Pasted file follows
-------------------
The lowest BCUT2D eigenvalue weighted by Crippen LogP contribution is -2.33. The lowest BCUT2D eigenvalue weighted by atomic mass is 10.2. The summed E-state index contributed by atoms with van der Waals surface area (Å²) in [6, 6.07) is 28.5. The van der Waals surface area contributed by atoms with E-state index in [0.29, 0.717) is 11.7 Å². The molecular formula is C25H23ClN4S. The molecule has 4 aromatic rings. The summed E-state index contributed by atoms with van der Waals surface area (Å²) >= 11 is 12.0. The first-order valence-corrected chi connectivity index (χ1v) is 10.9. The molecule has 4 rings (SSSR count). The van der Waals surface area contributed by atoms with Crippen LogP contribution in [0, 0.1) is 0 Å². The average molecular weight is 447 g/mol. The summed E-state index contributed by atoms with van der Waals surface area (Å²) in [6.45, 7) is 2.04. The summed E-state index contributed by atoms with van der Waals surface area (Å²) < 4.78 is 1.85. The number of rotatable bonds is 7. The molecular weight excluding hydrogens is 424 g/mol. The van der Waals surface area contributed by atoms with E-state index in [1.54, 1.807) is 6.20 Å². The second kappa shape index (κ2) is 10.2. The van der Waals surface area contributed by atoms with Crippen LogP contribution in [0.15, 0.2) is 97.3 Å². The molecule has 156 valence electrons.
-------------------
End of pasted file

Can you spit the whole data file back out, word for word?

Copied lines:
The lowest BCUT2D eigenvalue weighted by Crippen LogP contribution is -2.33. The lowest BCUT2D eigenvalue weighted by atomic mass is 10.2. The summed E-state index contributed by atoms with van der Waals surface area (Å²) in [6, 6.07) is 28.5. The van der Waals surface area contributed by atoms with E-state index in [0.29, 0.717) is 11.7 Å². The molecular formula is C25H23ClN4S. The molecule has 4 aromatic rings. The summed E-state index contributed by atoms with van der Waals surface area (Å²) >= 11 is 12.0. The first-order valence-corrected chi connectivity index (χ1v) is 10.9. The molecule has 4 rings (SSSR count). The van der Waals surface area contributed by atoms with Crippen LogP contribution in [0, 0.1) is 0 Å². The average molecular weight is 447 g/mol. The summed E-state index contributed by atoms with van der Waals surface area (Å²) in [6.45, 7) is 2.04. The summed E-state index contributed by atoms with van der Waals surface area (Å²) < 4.78 is 1.85. The number of rotatable bonds is 7. The molecular weight excluding hydrogens is 424 g/mol. The van der Waals surface area contributed by atoms with E-state index in [1.54, 1.807) is 6.20 Å². The second kappa shape index (κ2) is 10.2. The van der Waals surface area contributed by atoms with Crippen LogP contribution in [0.15, 0.2) is 97.3 Å². The molecule has 156 valence electrons.